I’m not absolutely sure what’s causing it, but I suspect that a substantial number of factors have combined to bring on global warming. But I am sure that it’s happening and that the potential impact on earth, as we know it, will be devastating.
I don’t pretend to be a scientist, but I know for sure that Kentucky winters are a lot warmer now than they were when I was a schoolboy in the Fifties and early Sixties. We simply didn’t have weeks of January weather with daily high temperatures approaching 70 degrees when I was growing up on Blair Branch. If the temperature got above 40 in January back then, it was considered a heat wave.
At any rate, I can’t recall any January days when we didn’t need fires built at the schoolhouse. Starting in 5th grade and continuing through 8th grade, I was able to land fire-building jobs with one teacher or another while I was enrolled at Blair Branch Grade School.
The school had three rooms, three teachers, and, three big, pot-bellied, coal-fired, heating stoves that had to be stoked and cleaned every day during cold weather.
The teachers figured out which boys could get to school early, reliably build a fire, stay after school to take out ashes, carry in several buckets of coal and get ready for the next day without burning the building down.
They also figured that one stove was enough responsibility for one boy, so three of us landed these jobs. I doubt that anyone besides J.B. Blair and me ever built fires for four consecutive years. The jobs were usually held by 7th or 8th graders. Building fires and performing the chores associated with keeping the building comfortable during cold weather took about an hour each day and we fire builders were paid a dime a day for our labor.
Each of us was entrusted with a key to open the padlocks to our respective rooms, which meant that we had the building open at least an hour before any teachers showed up. We also had to make sure the building was empty when we locked up well after they’d gone home for the night.
I usually showed up much earlier than an hour before school began, because Dad had a mining job that required him to leave home at 4 a.m. If I got up early enough, I could ride out of the hollow with Dad instead of having to walk a mile and a half before daylight. I might also catch a ride with Lawson Brown or Lovell Blair in their loaded coal trucks if I didn’t get up in time to ride with Dad. Usually, I had to hoof it at least one day each week. I even had my own carbide light for those mornings when walking was the only alternative.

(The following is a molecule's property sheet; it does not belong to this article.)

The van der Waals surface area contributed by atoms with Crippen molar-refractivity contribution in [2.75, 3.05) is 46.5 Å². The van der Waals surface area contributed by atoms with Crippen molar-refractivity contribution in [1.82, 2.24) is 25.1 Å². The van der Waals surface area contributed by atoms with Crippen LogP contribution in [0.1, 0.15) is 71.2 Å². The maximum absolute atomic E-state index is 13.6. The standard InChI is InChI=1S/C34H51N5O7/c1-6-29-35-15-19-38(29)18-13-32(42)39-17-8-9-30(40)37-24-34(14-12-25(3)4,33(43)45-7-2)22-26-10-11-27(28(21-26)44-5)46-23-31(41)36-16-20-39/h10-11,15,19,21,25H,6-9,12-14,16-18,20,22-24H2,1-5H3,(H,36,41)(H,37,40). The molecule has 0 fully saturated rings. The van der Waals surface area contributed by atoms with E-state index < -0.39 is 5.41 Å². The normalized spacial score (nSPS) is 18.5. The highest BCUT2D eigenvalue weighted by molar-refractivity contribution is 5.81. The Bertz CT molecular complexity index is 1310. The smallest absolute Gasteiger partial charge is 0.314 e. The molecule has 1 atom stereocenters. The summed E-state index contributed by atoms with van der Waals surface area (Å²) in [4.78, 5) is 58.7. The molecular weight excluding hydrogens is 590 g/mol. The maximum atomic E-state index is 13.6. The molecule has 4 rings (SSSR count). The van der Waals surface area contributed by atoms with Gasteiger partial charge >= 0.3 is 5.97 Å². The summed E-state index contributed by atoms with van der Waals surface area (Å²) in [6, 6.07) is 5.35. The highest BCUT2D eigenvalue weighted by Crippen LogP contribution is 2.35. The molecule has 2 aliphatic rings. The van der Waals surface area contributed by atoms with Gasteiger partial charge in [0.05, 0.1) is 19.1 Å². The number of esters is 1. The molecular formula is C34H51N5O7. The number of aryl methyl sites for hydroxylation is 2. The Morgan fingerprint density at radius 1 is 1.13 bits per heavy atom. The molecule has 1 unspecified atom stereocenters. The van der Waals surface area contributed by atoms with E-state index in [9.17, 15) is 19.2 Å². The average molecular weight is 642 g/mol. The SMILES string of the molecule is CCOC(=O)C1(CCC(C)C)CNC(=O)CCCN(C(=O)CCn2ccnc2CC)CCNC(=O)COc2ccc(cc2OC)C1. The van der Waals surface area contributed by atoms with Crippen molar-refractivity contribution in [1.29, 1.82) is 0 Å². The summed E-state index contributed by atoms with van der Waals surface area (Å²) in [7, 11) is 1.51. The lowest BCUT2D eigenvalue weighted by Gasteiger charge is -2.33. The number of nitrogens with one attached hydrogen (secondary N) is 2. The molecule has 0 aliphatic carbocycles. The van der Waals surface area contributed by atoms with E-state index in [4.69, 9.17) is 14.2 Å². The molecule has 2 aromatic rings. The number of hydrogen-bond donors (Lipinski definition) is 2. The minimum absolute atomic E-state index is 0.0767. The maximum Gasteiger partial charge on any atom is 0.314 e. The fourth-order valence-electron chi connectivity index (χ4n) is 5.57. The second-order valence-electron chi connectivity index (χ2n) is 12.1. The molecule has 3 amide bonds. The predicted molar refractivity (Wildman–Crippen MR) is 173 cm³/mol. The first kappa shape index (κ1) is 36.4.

On those extra-early mornings, I would simply start a fire and get it going, turn the lights back off, then curl up on the floor and go back to sleep for a couple of hours until one of the other fire builders started banging around loud enough to wake me when they showed up at 7. Many times I would be so engrossed in a book by an author such as Zane Gray, Mark Twain, Robert Louis Stevenson, Daniel Defoe, James Fenimore Cooper, Herman Melville, or the latest Hardy Boys mystery, that I didn’t need to go back to sleep.
School was rarely canceled because of weather back in those days. High water from heavy rain was more apt to shut Blair Branch down than a heavy snow. Every student at Blair Branch Grade School walked to the building. Even though we only had one teacher during my tenure who actually lived on the hollow, most of the others lived close enough to walk if the roads were too bad to drive on.
Still, I do remember rare days when we’d show up, get our fires built, wait around until late morning, and still not have one of the three teachers show up. Everybody would finally go back home except us fire builders, because we had to wait around for our stoves to cool down enough to take the ashes out and get prepared for the next day.
I also remember getting to the schoolhouse, getting a fire built, and then learning from one of the neighbors that school had officially been canceled.
The only way we had to get that notification was from WTCW, the Whitesburg radio station, and it didn’t sign on the air until 6:30 in the morning, which was too late to get the word out to the fire builders.
This meant, of course, that we had wasted a hundred pounds of coal and, if modern science is to be believed, needlessly contributed to global warming.
Columnist Ike Adams is a native of Blair Branch, Jeremiah, Letcher County, now living at Paint Lick in Garrard County.